movie1251Battle Royale II: Requiem [バトル・ロワイアルII 【鎮魂歌】] (2003)

Starring Tatsuya Fujiwara, Ai Maeda, Shugo Oshinari, Ayana Sakai, Haruka Suenaga, Yuma Ishigaki, Miyuki Kanbe, Masaya Kikawada, Yoko Maki, Yuki Ito, Natsuki Kato

Directed by Kenta Fukasaku

Expectations: Not much at all. I don’t see how a sequel to Battle Royale can be anything more than a less satisfying retread.


[If you haven’t seen Battle Royale, this will spoil it. There’s no other way to do it, so just watch the original and then come back and read why you should never watch its sequel.]

If I want to see a particular movie, nothing can dissuade me from watching it. Even after watching Battle Royale, and realizing that there was no way in hell a sequel could recapture its magic, I still went into this movie optimistic. Even knowing the horrible critical and public reception this sequel received, I still pushed play hoping that it was all just a misunderstanding and that I’d be able to enjoy the sequel for what it is, even if it is something less than Battle Royale. I simply wasn’t ready for a movie this bad — just fundamentally bad — and I’d advise anyone who’s only seen Battle Royale to keep it that way.

Battle Royale II: Requiem is not based on a novel like the original, this one is a completely original story by Kinji Fukusaka’s son (and Battle Royale screenwriter), Kenta Fukusaka. I have to give him credit for trying something different and actively avoiding a simple rehash of what had already been done. But in going so off the rails in an effort to give the story weight and pathos (which a simple rehash would never achieve), Battle Royale II actually achieves less than it would have as that simple rehash. I actually wish Kenta Fukusaka didn’t know the meaning of the word “ambition” and had just gone back to the well to deliver another, straightforward Battle Royale event.

battleroyale2_1And at the outset of the film, that’s what it seems like we’re getting. There’s another school bus trip scene, followed by the kids being led into a classroom of sorts for an adult to give them a quick rundown of the rules. But after the finale of Battle Royale, our hero Shuya became a domestic terrorist, blowing up buildings and taking out his anger and frustration on the adults who passed the BR act. In one of his video communiques he says that he wants a war with the adults, so the adults oblige him and pass The Millennium Anti-Terrorism Act AKA: BRII. In a nutshell, this makes it so that the random class of kids aren’t fighting each other, they’re all on a mission to kill Shuya. So imagine Battle Royale with just about everything that made Battle Royale controversial and great stripped away. Oh, and the kids are now in pairs, so if one dies the other’s collar explodes soon after.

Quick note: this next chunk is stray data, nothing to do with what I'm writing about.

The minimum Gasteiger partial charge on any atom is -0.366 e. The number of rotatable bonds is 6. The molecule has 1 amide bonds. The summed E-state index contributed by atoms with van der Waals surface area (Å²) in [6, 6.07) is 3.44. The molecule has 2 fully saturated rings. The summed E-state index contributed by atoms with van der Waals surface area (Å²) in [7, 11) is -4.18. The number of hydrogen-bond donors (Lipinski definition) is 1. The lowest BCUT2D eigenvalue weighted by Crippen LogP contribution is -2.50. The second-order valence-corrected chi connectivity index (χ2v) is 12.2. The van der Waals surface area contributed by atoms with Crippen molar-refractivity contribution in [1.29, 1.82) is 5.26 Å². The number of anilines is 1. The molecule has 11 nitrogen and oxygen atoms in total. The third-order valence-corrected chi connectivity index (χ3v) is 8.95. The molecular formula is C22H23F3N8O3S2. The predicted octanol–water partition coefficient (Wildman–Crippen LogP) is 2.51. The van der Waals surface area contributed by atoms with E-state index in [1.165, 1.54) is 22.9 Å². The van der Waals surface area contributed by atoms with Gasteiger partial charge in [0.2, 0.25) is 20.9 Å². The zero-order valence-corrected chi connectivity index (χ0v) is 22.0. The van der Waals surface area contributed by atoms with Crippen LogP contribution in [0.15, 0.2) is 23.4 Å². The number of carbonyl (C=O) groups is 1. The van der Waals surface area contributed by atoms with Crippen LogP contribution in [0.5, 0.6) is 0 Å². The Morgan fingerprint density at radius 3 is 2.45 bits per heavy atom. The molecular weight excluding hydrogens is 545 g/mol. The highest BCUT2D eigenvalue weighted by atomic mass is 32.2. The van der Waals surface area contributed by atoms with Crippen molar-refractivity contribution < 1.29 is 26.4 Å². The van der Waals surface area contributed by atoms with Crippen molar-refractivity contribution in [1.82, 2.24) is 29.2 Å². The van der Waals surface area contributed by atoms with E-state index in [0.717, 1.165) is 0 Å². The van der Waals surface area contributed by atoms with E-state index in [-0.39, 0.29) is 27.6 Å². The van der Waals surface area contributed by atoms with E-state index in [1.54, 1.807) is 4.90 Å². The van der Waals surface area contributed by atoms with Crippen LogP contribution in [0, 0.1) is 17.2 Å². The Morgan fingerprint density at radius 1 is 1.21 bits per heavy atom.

But at this point, I was still on-board. OK, whatever, it’s not a real Battle Royale. I can dig it. But then they send the kids to assault the island in jet boats, and what follows is a poor rip-off of the Normandy invasion from Saving Private Ryan. The same shaky handheld, the same dropped frames to make it look kinetic, but none of the same emotion or artistry. By the end of this sequence about half of the class is dead, and if you’re thinking that this might have been a contrived way to reduce the number of characters, then you’re absolutely right! And this is only one of many plot contrivances in Battle Royale II.

Also, don’t be fooled if you see this film listed as “Directed by Kinji Fukusaka and Kenta Fukasaka.” This was done only to lend the film some credence that it should never have. Originally it was to be Kinji Fukusaka’s next film after Battle Royale, but he died of cancer right after the shooting began. He apparently only shot one scene with Takeshi Kitano (his only scene in the film) before he passed, so even if Kenta followed his father’s storyboards exactly, it’s still disingenuous to call this a Kinji Fukusaka film. Nope, this is the directorial début of Kenta Fukusaka, and it feels like it. Where Battle Royale was the final film of a director with a successful 40-year career, Battle Royale II feels like a first film. Even using the same script, I can’t imagine that Kinji Fukusaka would’ve delivered a film as patently bad as this.

battleroyale2_2Even with the fundamental change to the Battle Royale event, the first hour of the film does carry some tension as the number of kids dwindles and we’re wondering how it will all come together. This question is answered when the kids encounter Shuya at about the hour mark, and it’s also at this point that every bit of tension or weight is completely sucked out of the movie. It just descends into more mindless action after this, and it’s not good action, it’s incredibly overlong and disappointing action. Ugh. Battle Royale II just gets worse and worse with every passing minute.

The tone is also far from the heightened reality of Battle Royale, everything is now campy and completely over the top. There were slight comic book elements in Battle Royale, but they were kept at the outer fringes, only there to add some color and to spice up the proceedings a bit. This worked perfectly, but in the sequel everything is turned up to the max and isn’t believable past the first couple of minutes. The violence is largely just big blasts of CG blood amidst general war gunfire, so even the inventive violence of the original is completely obliterated.

The original film was so controversial that it only recently received a US release, over a decade after its initial release. They included a copy of Battle Royale II in that US DVD release for two reasons. First, they knew no one would buy it willingly, and secondly I think even the businessmen felt bad about asking the public to shell out extra money for it. Just don’t watch Battle Royale II: Requiem. It’s awful.